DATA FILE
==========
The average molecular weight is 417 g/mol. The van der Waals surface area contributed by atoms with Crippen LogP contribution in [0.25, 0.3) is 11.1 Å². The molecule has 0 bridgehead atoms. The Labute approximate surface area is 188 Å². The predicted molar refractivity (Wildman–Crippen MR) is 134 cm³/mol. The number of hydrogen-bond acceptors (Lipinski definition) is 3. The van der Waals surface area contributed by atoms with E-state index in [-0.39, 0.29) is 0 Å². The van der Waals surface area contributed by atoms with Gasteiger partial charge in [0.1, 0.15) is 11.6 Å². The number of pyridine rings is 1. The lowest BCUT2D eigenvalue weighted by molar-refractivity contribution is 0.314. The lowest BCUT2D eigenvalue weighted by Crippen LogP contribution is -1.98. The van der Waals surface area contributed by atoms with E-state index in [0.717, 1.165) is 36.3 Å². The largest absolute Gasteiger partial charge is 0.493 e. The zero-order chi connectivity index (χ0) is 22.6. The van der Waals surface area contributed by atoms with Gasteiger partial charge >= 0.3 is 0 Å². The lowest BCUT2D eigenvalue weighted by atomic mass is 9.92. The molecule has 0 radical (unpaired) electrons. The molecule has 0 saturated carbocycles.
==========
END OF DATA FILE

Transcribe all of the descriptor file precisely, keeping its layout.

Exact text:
The average molecular weight is 417 g/mol. The van der Waals surface area contributed by atoms with Crippen LogP contribution in [0.25, 0.3) is 11.1 Å². The molecule has 0 bridgehead atoms. The Labute approximate surface area is 188 Å². The predicted molar refractivity (Wildman–Crippen MR) is 134 cm³/mol. The number of hydrogen-bond acceptors (Lipinski definition) is 3. The van der Waals surface area contributed by atoms with E-state index in [-0.39, 0.29) is 0 Å². The van der Waals surface area contributed by atoms with Gasteiger partial charge in [0.1, 0.15) is 11.6 Å². The number of pyridine rings is 1. The lowest BCUT2D eigenvalue weighted by molar-refractivity contribution is 0.314. The lowest BCUT2D eigenvalue weighted by Crippen LogP contribution is -1.98. The van der Waals surface area contributed by atoms with E-state index in [0.717, 1.165) is 36.3 Å². The largest absolute Gasteiger partial charge is 0.493 e. The zero-order chi connectivity index (χ0) is 22.6. The van der Waals surface area contributed by atoms with Gasteiger partial charge >= 0.3 is 0 Å². The lowest BCUT2D eigenvalue weighted by atomic mass is 9.92. The molecule has 0 radical (unpaired) electrons. The molecule has 0 saturated carbocycles.